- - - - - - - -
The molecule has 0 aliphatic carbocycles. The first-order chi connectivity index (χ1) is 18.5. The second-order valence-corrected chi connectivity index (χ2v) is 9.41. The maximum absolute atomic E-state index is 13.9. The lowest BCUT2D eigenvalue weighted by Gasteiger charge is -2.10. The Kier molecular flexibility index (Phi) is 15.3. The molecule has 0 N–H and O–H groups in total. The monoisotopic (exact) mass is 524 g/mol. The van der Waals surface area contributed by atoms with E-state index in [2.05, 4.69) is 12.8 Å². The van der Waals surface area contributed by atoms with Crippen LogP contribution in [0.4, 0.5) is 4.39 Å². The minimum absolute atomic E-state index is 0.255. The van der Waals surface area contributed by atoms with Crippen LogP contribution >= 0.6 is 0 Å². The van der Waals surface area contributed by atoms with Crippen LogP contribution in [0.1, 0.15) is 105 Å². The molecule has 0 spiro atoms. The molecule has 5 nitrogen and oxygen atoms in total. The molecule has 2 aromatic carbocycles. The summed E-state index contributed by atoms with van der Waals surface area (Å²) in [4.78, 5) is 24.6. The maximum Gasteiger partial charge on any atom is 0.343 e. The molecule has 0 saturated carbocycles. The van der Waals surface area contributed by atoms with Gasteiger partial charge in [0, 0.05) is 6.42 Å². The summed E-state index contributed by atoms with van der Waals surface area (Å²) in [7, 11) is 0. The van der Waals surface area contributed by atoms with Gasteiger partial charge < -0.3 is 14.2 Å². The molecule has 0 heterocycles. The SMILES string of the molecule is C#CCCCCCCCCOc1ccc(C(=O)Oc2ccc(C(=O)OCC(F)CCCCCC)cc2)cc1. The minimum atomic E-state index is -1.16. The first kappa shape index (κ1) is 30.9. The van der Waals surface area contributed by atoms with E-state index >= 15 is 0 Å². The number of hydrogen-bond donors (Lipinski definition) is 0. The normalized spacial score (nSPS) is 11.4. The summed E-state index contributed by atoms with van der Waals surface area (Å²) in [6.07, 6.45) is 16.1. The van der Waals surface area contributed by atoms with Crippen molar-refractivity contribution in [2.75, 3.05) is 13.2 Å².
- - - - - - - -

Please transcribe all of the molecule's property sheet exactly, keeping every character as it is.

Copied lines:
The molecule has 0 aliphatic carbocycles. The first-order chi connectivity index (χ1) is 18.5. The second-order valence-corrected chi connectivity index (χ2v) is 9.41. The maximum absolute atomic E-state index is 13.9. The lowest BCUT2D eigenvalue weighted by Gasteiger charge is -2.10. The Kier molecular flexibility index (Phi) is 15.3. The molecule has 0 N–H and O–H groups in total. The monoisotopic (exact) mass is 524 g/mol. The van der Waals surface area contributed by atoms with E-state index in [2.05, 4.69) is 12.8 Å². The van der Waals surface area contributed by atoms with Crippen LogP contribution in [0.4, 0.5) is 4.39 Å². The minimum absolute atomic E-state index is 0.255. The van der Waals surface area contributed by atoms with Crippen LogP contribution >= 0.6 is 0 Å². The van der Waals surface area contributed by atoms with Crippen LogP contribution in [0.1, 0.15) is 105 Å². The molecule has 0 spiro atoms. The molecule has 5 nitrogen and oxygen atoms in total. The molecule has 2 aromatic carbocycles. The summed E-state index contributed by atoms with van der Waals surface area (Å²) in [4.78, 5) is 24.6. The maximum Gasteiger partial charge on any atom is 0.343 e. The molecule has 0 saturated carbocycles. The van der Waals surface area contributed by atoms with Gasteiger partial charge in [0, 0.05) is 6.42 Å². The summed E-state index contributed by atoms with van der Waals surface area (Å²) in [7, 11) is 0. The van der Waals surface area contributed by atoms with Gasteiger partial charge < -0.3 is 14.2 Å². The molecule has 0 heterocycles. The SMILES string of the molecule is C#CCCCCCCCCOc1ccc(C(=O)Oc2ccc(C(=O)OCC(F)CCCCCC)cc2)cc1. The minimum atomic E-state index is -1.16. The first kappa shape index (κ1) is 30.9. The van der Waals surface area contributed by atoms with E-state index >= 15 is 0 Å². The number of hydrogen-bond donors (Lipinski definition) is 0. The normalized spacial score (nSPS) is 11.4. The summed E-state index contributed by atoms with van der Waals surface area (Å²) in [6.07, 6.45) is 16.1. The van der Waals surface area contributed by atoms with Crippen molar-refractivity contribution in [2.75, 3.05) is 13.2 Å².